Wednesday, July 4, 2012

Review of The Trinity Six by Charles Cumming (2011, Harper)

Dr Sam Gaddis is a senior lecturer in Russian history at UCL, an expert on Sergei Platov, ex-KGB member turned politician, who has become the most powerful person in post-Soviet Russia.  Recently divorced with child maintenance bills, and being chased by the tax man for payments Gaddis can’t meet, he desperately needs an advance for a book that could be a bestseller.  With good timing, a young woman turns up at the launch of his latest book and offers him her mother’s collection of material about Platov and the KBG; she was working on an book, but has recently died and the daughter would like the project finished.  In addition, his friend, journalist Charlotte Berg, might also have a lead for such a book - she’s been contacted by Thomas Neane, who claims to be friends with the long rumoured but unnamed sixth Cambridge Russian spy.  Edward Crane ‘died’ in the early 1990s, only to be spirited away to a new life by British intelligence, worried about how his exposure would further tarnish their reputation as a compromised organisation.  It’s a potential explosive story and would solve Gaddis’ money problems.  Before he can start work on the new book though, Charlotte dies suddenly.  Gaddis resolves to continue her investigation, but it soon becomes clear that there are forces at work who would much prefer he let the matter drop.  However, with the bit between his teeth, Gaddis needs to uncover the truth.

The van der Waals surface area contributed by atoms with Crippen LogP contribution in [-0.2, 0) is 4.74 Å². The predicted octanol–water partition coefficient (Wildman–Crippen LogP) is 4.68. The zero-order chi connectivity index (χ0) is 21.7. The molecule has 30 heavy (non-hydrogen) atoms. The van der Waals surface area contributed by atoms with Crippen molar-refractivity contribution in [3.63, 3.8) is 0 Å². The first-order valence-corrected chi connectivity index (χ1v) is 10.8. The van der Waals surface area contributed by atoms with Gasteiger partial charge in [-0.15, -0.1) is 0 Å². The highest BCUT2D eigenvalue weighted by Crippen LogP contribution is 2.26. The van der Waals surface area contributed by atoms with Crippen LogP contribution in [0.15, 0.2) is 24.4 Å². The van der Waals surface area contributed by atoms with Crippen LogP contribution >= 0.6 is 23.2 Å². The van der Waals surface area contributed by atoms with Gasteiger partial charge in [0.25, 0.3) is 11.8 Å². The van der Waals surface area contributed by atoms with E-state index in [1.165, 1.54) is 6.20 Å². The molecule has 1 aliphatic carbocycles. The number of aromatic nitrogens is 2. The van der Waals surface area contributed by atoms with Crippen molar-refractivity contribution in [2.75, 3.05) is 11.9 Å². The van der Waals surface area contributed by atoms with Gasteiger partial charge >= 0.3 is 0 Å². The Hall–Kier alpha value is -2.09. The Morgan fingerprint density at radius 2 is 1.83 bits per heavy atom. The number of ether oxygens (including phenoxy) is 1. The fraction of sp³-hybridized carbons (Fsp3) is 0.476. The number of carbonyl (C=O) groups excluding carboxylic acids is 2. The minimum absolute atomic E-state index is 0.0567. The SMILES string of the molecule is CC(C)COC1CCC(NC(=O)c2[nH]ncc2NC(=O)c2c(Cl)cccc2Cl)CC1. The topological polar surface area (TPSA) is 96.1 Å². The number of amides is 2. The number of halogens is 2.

At the heart of The Trinity Six are two compelling premises: that there was a sixth Cambridge-recruited Russian spy working at the heart of British intelligence, and that Platov (a thinly disguised Putin) has a dark secret that would topple him and which needs protecting at any cost.  The plot cleverly twists these in and around each other, providing a compelling reason for the danger in Gaddis’ investigation.  The novel unfolds as a pretty conventional spy thriller (including Gaddis bedding a much younger woman that seems to be a staple trope of the genre), told in fairly workmanlike prose, unlike the more understated and literary spy stories of Le Carre or Furst.  The result is a page-turner, with a number of feints, twists and turns, and a nice building of intrigue and tension.  The characterization is nicely observed, if a little clichéd, and Gaddis makes a decent lead as man increasingly out of his depth, trying to use spy tricks picked up from research and popular culture to take on professional spooks.  Overall, an entertaining read, with a well constructed plot.


1 comment:

Margot Kinberg said...

Rob - I'm glad you liked this one. I've heard several good things about it actually and your post just kicked me in the pants to read it. Soon.